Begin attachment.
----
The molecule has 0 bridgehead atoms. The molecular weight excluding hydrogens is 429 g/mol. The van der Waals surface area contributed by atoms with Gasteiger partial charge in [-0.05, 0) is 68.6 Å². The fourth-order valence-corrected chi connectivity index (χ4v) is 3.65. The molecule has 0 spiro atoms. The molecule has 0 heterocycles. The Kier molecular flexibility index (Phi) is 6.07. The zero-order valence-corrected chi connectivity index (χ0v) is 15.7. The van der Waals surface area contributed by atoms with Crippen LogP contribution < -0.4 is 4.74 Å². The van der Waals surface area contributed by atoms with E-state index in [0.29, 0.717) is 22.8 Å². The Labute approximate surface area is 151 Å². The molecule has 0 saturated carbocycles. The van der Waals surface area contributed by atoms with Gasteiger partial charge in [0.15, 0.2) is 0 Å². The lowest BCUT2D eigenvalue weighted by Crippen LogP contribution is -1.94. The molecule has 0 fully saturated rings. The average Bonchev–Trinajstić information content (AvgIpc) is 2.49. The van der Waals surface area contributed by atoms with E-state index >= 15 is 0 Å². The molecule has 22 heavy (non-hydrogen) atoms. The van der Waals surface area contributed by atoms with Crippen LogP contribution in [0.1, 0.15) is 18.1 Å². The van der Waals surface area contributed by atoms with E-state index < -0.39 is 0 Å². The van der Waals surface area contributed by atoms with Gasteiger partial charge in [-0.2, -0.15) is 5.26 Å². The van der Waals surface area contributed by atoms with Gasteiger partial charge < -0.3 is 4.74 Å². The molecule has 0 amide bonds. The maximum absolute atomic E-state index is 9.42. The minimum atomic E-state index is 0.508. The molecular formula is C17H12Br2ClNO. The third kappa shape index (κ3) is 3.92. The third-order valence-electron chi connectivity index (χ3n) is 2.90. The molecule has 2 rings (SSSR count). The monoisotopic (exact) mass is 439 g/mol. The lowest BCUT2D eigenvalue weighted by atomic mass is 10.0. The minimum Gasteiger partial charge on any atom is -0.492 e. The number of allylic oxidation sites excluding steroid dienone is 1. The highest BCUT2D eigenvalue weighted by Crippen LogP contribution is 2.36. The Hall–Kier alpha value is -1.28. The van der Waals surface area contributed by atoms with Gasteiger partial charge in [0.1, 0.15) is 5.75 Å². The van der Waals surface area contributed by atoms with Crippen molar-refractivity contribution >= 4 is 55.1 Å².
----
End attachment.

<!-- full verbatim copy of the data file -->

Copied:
The molecule has 0 bridgehead atoms. The molecular weight excluding hydrogens is 429 g/mol. The van der Waals surface area contributed by atoms with Gasteiger partial charge in [-0.05, 0) is 68.6 Å². The fourth-order valence-corrected chi connectivity index (χ4v) is 3.65. The molecule has 0 spiro atoms. The molecule has 0 heterocycles. The Kier molecular flexibility index (Phi) is 6.07. The zero-order valence-corrected chi connectivity index (χ0v) is 15.7. The van der Waals surface area contributed by atoms with Crippen LogP contribution < -0.4 is 4.74 Å². The van der Waals surface area contributed by atoms with E-state index in [0.29, 0.717) is 22.8 Å². The Labute approximate surface area is 151 Å². The molecule has 0 saturated carbocycles. The van der Waals surface area contributed by atoms with Gasteiger partial charge in [0.15, 0.2) is 0 Å². The lowest BCUT2D eigenvalue weighted by Crippen LogP contribution is -1.94. The molecule has 0 fully saturated rings. The average Bonchev–Trinajstić information content (AvgIpc) is 2.49. The van der Waals surface area contributed by atoms with E-state index >= 15 is 0 Å². The molecule has 22 heavy (non-hydrogen) atoms. The van der Waals surface area contributed by atoms with Crippen LogP contribution in [0.1, 0.15) is 18.1 Å². The van der Waals surface area contributed by atoms with E-state index < -0.39 is 0 Å². The van der Waals surface area contributed by atoms with Gasteiger partial charge in [-0.2, -0.15) is 5.26 Å². The van der Waals surface area contributed by atoms with Gasteiger partial charge < -0.3 is 4.74 Å². The molecule has 0 amide bonds. The maximum absolute atomic E-state index is 9.42. The minimum atomic E-state index is 0.508. The molecular formula is C17H12Br2ClNO. The third kappa shape index (κ3) is 3.92. The third-order valence-electron chi connectivity index (χ3n) is 2.90. The molecule has 2 rings (SSSR count). The monoisotopic (exact) mass is 439 g/mol. The lowest BCUT2D eigenvalue weighted by atomic mass is 10.0. The minimum Gasteiger partial charge on any atom is -0.492 e. The number of allylic oxidation sites excluding steroid dienone is 1. The highest BCUT2D eigenvalue weighted by Crippen LogP contribution is 2.36. The Hall–Kier alpha value is -1.28. The van der Waals surface area contributed by atoms with Gasteiger partial charge in [0.1, 0.15) is 5.75 Å². The van der Waals surface area contributed by atoms with Crippen molar-refractivity contribution >= 4 is 55.1 Å².